Those 3 Little Words I Love to Hear: “I don’t know.”

Hey startup founders, let me save you the suspense: you don’t know everything. You never will. And no reasonable person expects you to. Even when you’re talking to investors, customers, or partners. 

Yes you should be as knowledgable about your business as humanly possible. You should research the hell out of every scrap of study, article, blog post, speech, interview and tweetstorm relating to your technology, market and competition. But invariably there will be questions you don’t know the answers to. What should you say if someone asks you?

“I don’t know.” That’s what you should say. Be honest. It’s okay. 

Of course, it’s always good to follow it up with a qualifier. If it’s a question about a fact, it’s usually good to say something like “… but I’m going to find out and I’ll let you know as soon as I do.” (Note the “I” in the qualifier vs. delegating it to someone else.) If it’s a question about one of the million future scenarios that may or may not occur in your market, then maybe “… but thanks for bringing that up. I hadn’t considered that but will give it some thought and get back to you.” Then do that.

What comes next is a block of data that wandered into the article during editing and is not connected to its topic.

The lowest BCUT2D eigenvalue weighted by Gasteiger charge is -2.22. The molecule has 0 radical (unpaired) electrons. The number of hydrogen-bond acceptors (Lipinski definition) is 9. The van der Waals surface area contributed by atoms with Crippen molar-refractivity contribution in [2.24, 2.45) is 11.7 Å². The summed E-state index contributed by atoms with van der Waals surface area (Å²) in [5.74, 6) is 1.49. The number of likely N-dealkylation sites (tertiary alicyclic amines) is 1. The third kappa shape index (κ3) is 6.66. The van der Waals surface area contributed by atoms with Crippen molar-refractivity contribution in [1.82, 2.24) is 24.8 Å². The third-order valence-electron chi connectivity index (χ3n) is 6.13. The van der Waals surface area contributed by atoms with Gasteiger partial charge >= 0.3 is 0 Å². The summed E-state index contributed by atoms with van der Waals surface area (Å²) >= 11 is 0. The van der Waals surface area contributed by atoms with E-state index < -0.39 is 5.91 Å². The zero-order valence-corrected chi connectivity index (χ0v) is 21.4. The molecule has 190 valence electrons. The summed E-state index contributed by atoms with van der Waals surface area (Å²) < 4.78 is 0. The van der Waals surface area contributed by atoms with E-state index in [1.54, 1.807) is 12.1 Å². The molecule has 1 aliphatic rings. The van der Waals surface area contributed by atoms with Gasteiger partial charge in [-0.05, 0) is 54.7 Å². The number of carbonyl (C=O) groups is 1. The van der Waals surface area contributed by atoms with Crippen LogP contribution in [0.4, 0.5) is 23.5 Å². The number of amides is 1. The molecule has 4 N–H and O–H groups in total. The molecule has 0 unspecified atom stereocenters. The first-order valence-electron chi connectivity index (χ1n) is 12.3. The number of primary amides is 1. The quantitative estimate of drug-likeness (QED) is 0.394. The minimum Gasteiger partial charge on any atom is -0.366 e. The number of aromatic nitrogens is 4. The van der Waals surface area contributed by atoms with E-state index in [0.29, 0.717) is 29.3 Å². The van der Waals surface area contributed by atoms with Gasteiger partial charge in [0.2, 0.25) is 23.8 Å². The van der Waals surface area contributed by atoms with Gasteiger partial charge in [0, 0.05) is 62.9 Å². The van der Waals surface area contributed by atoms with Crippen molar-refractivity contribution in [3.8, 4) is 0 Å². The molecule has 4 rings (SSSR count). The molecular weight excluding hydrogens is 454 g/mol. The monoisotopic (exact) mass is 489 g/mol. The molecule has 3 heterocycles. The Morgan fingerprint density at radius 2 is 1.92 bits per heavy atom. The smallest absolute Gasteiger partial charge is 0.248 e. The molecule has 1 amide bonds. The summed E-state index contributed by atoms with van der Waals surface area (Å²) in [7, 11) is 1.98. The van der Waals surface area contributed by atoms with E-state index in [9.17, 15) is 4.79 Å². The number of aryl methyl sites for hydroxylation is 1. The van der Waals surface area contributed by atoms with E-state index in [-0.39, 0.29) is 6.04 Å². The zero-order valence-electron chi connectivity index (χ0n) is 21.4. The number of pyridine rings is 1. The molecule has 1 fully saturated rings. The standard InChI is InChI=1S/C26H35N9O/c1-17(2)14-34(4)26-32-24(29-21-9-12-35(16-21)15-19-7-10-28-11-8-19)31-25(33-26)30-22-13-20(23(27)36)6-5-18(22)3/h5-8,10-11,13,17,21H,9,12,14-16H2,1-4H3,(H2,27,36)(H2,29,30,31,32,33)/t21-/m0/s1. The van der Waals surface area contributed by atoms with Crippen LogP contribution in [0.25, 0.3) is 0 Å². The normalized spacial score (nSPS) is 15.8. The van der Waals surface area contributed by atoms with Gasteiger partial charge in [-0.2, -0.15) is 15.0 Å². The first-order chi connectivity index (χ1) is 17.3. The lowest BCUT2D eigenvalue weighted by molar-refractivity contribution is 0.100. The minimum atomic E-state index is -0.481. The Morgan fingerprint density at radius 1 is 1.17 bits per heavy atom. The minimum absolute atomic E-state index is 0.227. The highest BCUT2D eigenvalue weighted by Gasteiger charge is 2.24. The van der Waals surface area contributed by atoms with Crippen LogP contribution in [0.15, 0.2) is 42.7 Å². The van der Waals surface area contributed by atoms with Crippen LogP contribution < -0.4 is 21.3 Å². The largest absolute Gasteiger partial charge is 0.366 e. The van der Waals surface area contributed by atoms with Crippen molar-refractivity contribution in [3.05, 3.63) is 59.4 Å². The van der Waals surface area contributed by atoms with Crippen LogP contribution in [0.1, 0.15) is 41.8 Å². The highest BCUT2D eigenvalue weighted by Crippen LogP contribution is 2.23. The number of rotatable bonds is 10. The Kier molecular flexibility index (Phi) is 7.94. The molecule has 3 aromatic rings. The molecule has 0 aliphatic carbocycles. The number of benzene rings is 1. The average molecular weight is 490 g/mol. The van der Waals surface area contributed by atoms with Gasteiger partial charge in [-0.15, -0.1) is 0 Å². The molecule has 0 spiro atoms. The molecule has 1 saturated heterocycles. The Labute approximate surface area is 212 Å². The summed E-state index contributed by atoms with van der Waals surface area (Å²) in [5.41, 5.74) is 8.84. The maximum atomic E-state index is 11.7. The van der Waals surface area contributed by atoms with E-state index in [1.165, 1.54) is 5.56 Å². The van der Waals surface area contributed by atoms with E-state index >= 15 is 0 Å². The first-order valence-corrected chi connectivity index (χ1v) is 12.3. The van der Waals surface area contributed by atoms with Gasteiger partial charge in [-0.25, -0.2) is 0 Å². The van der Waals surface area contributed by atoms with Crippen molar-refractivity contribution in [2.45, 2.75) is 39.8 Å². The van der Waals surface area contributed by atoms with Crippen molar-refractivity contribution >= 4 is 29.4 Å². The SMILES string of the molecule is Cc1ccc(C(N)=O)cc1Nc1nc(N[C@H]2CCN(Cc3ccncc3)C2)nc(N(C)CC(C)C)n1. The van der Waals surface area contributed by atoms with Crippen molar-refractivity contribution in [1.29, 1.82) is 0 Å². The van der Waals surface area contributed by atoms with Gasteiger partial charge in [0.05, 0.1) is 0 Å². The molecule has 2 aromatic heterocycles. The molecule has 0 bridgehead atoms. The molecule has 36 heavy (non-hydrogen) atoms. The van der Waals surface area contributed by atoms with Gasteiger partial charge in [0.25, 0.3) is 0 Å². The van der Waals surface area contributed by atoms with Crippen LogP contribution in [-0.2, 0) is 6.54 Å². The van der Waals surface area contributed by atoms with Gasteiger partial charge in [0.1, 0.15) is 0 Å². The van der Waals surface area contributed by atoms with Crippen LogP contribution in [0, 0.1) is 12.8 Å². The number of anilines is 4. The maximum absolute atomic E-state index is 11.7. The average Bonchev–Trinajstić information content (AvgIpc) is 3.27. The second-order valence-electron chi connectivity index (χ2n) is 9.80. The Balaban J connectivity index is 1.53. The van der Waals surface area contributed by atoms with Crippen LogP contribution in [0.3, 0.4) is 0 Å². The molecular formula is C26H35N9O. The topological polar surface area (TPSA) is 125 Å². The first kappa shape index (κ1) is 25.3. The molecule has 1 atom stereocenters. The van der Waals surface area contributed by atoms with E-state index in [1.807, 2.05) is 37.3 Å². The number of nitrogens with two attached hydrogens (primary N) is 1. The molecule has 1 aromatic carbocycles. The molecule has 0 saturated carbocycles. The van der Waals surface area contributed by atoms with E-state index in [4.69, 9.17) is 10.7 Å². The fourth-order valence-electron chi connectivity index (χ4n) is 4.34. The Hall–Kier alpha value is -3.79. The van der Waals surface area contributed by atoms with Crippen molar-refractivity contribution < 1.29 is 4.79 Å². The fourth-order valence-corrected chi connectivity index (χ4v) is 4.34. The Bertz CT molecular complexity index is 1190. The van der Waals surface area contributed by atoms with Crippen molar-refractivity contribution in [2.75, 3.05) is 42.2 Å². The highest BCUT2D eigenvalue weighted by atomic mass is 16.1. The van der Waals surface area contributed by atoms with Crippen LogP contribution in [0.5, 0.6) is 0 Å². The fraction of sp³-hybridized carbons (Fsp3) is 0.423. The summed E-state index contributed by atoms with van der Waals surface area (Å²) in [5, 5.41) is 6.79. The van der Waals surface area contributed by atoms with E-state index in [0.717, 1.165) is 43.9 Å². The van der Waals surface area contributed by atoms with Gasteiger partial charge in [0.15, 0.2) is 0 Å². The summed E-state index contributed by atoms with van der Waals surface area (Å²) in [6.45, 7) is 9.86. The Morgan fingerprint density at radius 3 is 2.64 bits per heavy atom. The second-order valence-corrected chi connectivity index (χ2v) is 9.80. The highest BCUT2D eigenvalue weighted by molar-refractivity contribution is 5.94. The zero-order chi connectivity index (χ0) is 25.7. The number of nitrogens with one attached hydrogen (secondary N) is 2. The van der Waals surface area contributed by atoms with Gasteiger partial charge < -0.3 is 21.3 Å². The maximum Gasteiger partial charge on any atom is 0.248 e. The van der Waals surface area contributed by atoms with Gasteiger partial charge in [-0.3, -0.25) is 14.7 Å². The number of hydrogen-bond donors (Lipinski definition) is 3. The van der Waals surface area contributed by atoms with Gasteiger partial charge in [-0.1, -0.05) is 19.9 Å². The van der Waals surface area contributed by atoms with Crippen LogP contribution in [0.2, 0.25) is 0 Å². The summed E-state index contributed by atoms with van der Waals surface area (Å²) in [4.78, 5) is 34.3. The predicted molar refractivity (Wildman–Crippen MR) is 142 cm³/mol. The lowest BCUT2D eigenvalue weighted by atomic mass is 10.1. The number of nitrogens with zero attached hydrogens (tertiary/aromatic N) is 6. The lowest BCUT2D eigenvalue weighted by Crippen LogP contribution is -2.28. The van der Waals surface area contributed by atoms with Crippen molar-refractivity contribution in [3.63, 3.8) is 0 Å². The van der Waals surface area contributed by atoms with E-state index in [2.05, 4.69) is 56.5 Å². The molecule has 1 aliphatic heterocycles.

Now you’re thinking: “I can’t say that! It’ll make me sound weak, stupid, like I’m a bad founder!”

No it won’t. It’ll make you sound honest and interested in figuring out the answer. 

If instead of saying “I don’t know” you try to wing it with an answer on the spot, how do you think you’ll sound? Probably somewhere between bad and barely mediocre. 

In this age of false-confident, self-promoting “experts”, it’s the honest, humbly confident, and curious that stand out as quality leaders. Investors, customers, and partners want to have faith in you. Be as informed as you possibly can all the time – don’t ever cut corners on that. But admitting you don’t know something shows integrity and also real confidence. Saying you’re interested in figuring it out shows curiosity. Those are a hell of a lot better than bluster and bullshit. 

(For more on the relationship between confidence and competence, see an awesome Brad Feld post here.)

I’d much rather invest in a founder that is confident enough to say “I don’t know” once in a while. Because admitting you don’t know everything really shows you know something. 

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